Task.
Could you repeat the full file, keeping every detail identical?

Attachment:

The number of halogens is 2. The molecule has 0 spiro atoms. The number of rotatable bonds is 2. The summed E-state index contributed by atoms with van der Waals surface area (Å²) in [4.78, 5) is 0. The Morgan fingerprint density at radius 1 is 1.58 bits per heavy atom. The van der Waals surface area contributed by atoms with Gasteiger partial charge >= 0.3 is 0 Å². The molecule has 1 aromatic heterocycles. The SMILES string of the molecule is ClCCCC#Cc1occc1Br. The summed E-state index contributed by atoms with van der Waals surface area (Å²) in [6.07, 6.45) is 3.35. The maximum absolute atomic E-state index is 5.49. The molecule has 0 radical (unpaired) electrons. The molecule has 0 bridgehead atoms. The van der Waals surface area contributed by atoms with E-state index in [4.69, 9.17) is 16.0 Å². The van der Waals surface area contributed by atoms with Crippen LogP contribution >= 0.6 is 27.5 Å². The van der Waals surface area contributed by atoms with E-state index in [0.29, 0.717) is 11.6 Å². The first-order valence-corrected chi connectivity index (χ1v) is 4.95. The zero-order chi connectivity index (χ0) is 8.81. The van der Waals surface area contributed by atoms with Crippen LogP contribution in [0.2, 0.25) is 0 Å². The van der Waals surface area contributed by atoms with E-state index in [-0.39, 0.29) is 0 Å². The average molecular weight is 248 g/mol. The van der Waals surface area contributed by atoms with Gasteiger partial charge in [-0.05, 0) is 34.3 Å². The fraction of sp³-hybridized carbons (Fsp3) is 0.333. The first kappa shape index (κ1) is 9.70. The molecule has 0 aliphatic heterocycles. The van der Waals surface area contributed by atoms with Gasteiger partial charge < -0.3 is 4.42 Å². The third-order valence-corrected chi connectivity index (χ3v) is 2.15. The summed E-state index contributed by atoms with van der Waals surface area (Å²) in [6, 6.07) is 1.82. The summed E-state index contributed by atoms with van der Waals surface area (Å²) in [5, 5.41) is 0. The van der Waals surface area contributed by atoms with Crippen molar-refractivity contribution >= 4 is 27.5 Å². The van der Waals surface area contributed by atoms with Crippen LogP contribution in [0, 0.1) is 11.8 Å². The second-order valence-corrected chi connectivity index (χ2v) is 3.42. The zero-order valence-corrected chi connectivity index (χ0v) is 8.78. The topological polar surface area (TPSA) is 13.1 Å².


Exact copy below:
The number of halogens is 2. The molecule has 0 spiro atoms. The number of rotatable bonds is 2. The summed E-state index contributed by atoms with van der Waals surface area (Å²) in [4.78, 5) is 0. The Morgan fingerprint density at radius 1 is 1.58 bits per heavy atom. The van der Waals surface area contributed by atoms with Gasteiger partial charge >= 0.3 is 0 Å². The molecule has 1 aromatic heterocycles. The SMILES string of the molecule is ClCCCC#Cc1occc1Br. The summed E-state index contributed by atoms with van der Waals surface area (Å²) in [6.07, 6.45) is 3.35. The maximum absolute atomic E-state index is 5.49. The molecule has 0 radical (unpaired) electrons. The molecule has 0 bridgehead atoms. The van der Waals surface area contributed by atoms with E-state index in [4.69, 9.17) is 16.0 Å². The van der Waals surface area contributed by atoms with Crippen LogP contribution >= 0.6 is 27.5 Å². The van der Waals surface area contributed by atoms with E-state index in [0.29, 0.717) is 11.6 Å². The first-order valence-corrected chi connectivity index (χ1v) is 4.95. The zero-order chi connectivity index (χ0) is 8.81. The van der Waals surface area contributed by atoms with Crippen LogP contribution in [0.2, 0.25) is 0 Å². The van der Waals surface area contributed by atoms with E-state index in [-0.39, 0.29) is 0 Å². The average molecular weight is 248 g/mol. The van der Waals surface area contributed by atoms with Gasteiger partial charge in [-0.05, 0) is 34.3 Å². The fraction of sp³-hybridized carbons (Fsp3) is 0.333. The first kappa shape index (κ1) is 9.70. The molecule has 0 aliphatic heterocycles. The van der Waals surface area contributed by atoms with Gasteiger partial charge < -0.3 is 4.42 Å². The third-order valence-corrected chi connectivity index (χ3v) is 2.15. The summed E-state index contributed by atoms with van der Waals surface area (Å²) in [6, 6.07) is 1.82. The summed E-state index contributed by atoms with van der Waals surface area (Å²) in [5, 5.41) is 0. The van der Waals surface area contributed by atoms with Crippen molar-refractivity contribution >= 4 is 27.5 Å². The van der Waals surface area contributed by atoms with Crippen LogP contribution in [0, 0.1) is 11.8 Å². The second-order valence-corrected chi connectivity index (χ2v) is 3.42. The zero-order valence-corrected chi connectivity index (χ0v) is 8.78. The topological polar surface area (TPSA) is 13.1 Å².